[Taxacom] De-extinction & Rhachistia aldabrae

John Grehan calabar.john at gmail.com
Mon Oct 27 11:52:34 CDT 2014


John :
>The response is often 'I don't collect, I only take pictures'.

But at least you know where to go to collect if it is important to you.

Ken

If only I could get there. I already know where to go to collect. Just
cannot afford the cost!

John Grehan

On Sat, Oct 25, 2014 at 9:28 AM, Mike Sadka <sadkamike at gmail.com> wrote:

> Hi John
>
> > The response is often 'I don't collect, I only take pictures'.
> > And these are people for whom identification is important, but they have
> no
> > interest in making that identification possible.
>
> I suspect many such are people who do not like the idea of killing insects,
> so photograph them instead.
>
> These are very likely the same people that would have been assiduous insect
> collectors 50 - 100 years ago, when it was a much more popular hobby, and
> few would have questioned its ethics or impact.
>
> And even though I don't collect insects either, I know from experience that
> possession of an insect net does sometimes bring very disapproving looks
> from members of the nature-loving public!
>
> Cheerio, Mike
>
>
>
>
>
> On Fri, Oct 24, 2014 at 4:59 PM, John Grehan <calabar.john at gmail.com>
> wrote:
>
> > For me, what can sometimes be really frustrating is that someone take a
> > picture of something that is really, really, really interesting
> > photogenically (as far as I am concerned). So I make contact (where
> > possible) and ask if they might keep an eye out in the future and
> collect a
> > specimen. The response is often 'I don't collect, I only take pictures'.
> > And these are people for whom identification is important, but they have
> no
> > interest in making that identification possible. Nothing intrinsically
> > wrong with that, just something I have to live with.
> >
> > John Grehan
> >
> > On Fri, Oct 24, 2014 at 8:45 AM, JF Mate <aphodiinaemate at gmail.com>
> wrote:
> >
> > > Only John and Doug seem to have actually understood what I meant in my
> > > original email, so I will paraphrase my opinion:
> > > social media is not, on its own, enough to arrest the loss of amateur
> > > ´natural historians´ that I have seen over the last couple of decades.
> > >
> > > How this statement can be confused with criticizing scientific public
> > > engagement is beyond me. I think it is probably due to the confusion
> > > over the term ´Citizen Science´. Citizen science is older than real
> > > science itself. Decartes, Darwin, Newton, Einstein and many more were
> > > ´Citizen Scientists´, but they were called "Amateurs".
> > >
> > > Amateurs were the original scientists and much of science until the
> > > mid 1800´s was done by amateurs. Because science was mostly
> > > gratuitous, most amateurs had to have alternate sources of income and
> > > at least some spare time, so most amateurs were either gentlemen or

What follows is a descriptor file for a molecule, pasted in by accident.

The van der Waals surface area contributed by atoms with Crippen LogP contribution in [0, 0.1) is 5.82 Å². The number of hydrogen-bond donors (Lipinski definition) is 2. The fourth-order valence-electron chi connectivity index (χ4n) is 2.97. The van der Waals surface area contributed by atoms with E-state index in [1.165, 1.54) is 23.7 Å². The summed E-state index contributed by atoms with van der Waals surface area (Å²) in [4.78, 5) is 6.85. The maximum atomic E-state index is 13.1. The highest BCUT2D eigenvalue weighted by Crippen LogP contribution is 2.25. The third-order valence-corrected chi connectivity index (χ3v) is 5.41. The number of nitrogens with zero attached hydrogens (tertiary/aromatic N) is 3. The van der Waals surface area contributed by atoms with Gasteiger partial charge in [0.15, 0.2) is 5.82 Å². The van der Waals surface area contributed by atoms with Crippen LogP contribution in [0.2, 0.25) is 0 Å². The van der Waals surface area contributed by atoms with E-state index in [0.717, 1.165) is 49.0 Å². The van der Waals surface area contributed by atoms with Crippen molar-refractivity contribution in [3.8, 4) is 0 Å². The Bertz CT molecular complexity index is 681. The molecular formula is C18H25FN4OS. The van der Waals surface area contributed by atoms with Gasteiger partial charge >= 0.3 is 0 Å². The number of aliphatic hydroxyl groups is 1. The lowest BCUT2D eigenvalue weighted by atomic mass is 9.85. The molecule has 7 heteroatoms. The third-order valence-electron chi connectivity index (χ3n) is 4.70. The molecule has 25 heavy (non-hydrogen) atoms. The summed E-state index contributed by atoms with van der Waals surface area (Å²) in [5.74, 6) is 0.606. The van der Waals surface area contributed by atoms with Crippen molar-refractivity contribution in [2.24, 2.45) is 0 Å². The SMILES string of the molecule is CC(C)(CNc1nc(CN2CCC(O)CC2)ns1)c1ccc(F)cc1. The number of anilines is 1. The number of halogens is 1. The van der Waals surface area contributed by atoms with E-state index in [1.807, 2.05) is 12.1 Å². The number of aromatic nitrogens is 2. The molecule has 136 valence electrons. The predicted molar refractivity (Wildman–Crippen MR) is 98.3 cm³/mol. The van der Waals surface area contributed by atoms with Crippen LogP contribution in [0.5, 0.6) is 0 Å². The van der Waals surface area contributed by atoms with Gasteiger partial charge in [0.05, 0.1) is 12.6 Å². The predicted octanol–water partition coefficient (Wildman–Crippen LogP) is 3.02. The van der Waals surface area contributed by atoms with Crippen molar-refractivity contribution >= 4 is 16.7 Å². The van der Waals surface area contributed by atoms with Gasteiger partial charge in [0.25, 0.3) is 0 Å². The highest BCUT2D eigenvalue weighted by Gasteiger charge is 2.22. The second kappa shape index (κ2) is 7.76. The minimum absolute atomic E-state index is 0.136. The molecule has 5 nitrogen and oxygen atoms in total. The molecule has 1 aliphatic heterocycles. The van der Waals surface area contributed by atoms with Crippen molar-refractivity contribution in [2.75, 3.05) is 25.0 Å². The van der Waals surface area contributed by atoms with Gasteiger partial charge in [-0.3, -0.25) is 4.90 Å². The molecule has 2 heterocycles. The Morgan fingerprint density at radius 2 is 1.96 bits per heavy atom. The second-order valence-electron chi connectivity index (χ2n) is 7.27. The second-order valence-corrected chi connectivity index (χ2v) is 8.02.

> > > professionals (doctors, vicars, landed gentry, etc). Afterwards
> > > working as a patent clerk was an option, but in general a stigma of
> > > elitism and flippancy (maybe some of it earnt) was attached to
> > > amateurs.
> > >
> > > So, as science became more complex, specialized and costly, different
> > > fields moved beyond the grasp of private individuals and into the
> > > realm of professional science, where institutions could pool resources
> > > to tackle increasingly complex questions. However ´natural history´
> > > retained a sizeable (and often preponderant) proportion of amateurs.
> > > These amateurs produced most of the taxon records, were the local
> > > "go-to person" to identify some plant or animal and often became
> > > authorities on their own in particular groups. These are the people
> > > who are disappearing fast.
> > >
> > > I have no doubt that the individuals posting pictures online are
> > > indeed ´biophiliacs´ and that engaging with them is positive but one
> > > has to wonder, why do they need to ask a curator in a Museum about a
> > > common insect they photographed? If you look through the images you
> > > will notice that the majority are common things, stuff that you can
> > > work to at least family with any picture guide book or that appears
> > > several times (and has been identified already) in the same site. Its
> > > like if an amateur astronomer sent posted a picture of the moon or
> > > mars asking to have it identified. Or a birdwatcher a picture of a
> > > starling. I think that BowerBird, ProjectNoah etc are just the symptom
> > > that many people love nature, but they don´t really want to go any
> > > deeper than labelling pictures.
> > >
> > > Best
> > >
> > > Jason
> > > _______________________________________________
> > > Taxacom Mailing List
> > > Taxacom at mailman.nhm.ku.edu
> > > http://mailman.nhm.ku.edu/cgi-bin/mailman/listinfo/taxacom
> > > The Taxacom Archive back to 1992 may be searched at:
> > > http://taxacom.markmail.org
> > >
> > > Celebrating 27 years of Taxacom in 2014.
> > >
> > _______________________________________________
> > Taxacom Mailing List
> > Taxacom at mailman.nhm.ku.edu
> > http://mailman.nhm.ku.edu/cgi-bin/mailman/listinfo/taxacom
> > The Taxacom Archive back to 1992 may be searched at:
> > http://taxacom.markmail.org
> >
> > Celebrating 27 years of Taxacom in 2014.
> >
> _______________________________________________
> Taxacom Mailing List
> Taxacom at mailman.nhm.ku.edu
> http://mailman.nhm.ku.edu/cgi-bin/mailman/listinfo/taxacom
> The Taxacom Archive back to 1992 may be searched at:
> http://taxacom.markmail.org
>
> Celebrating 27 years of Taxacom in 2014.
>



More information about the Taxacom mailing list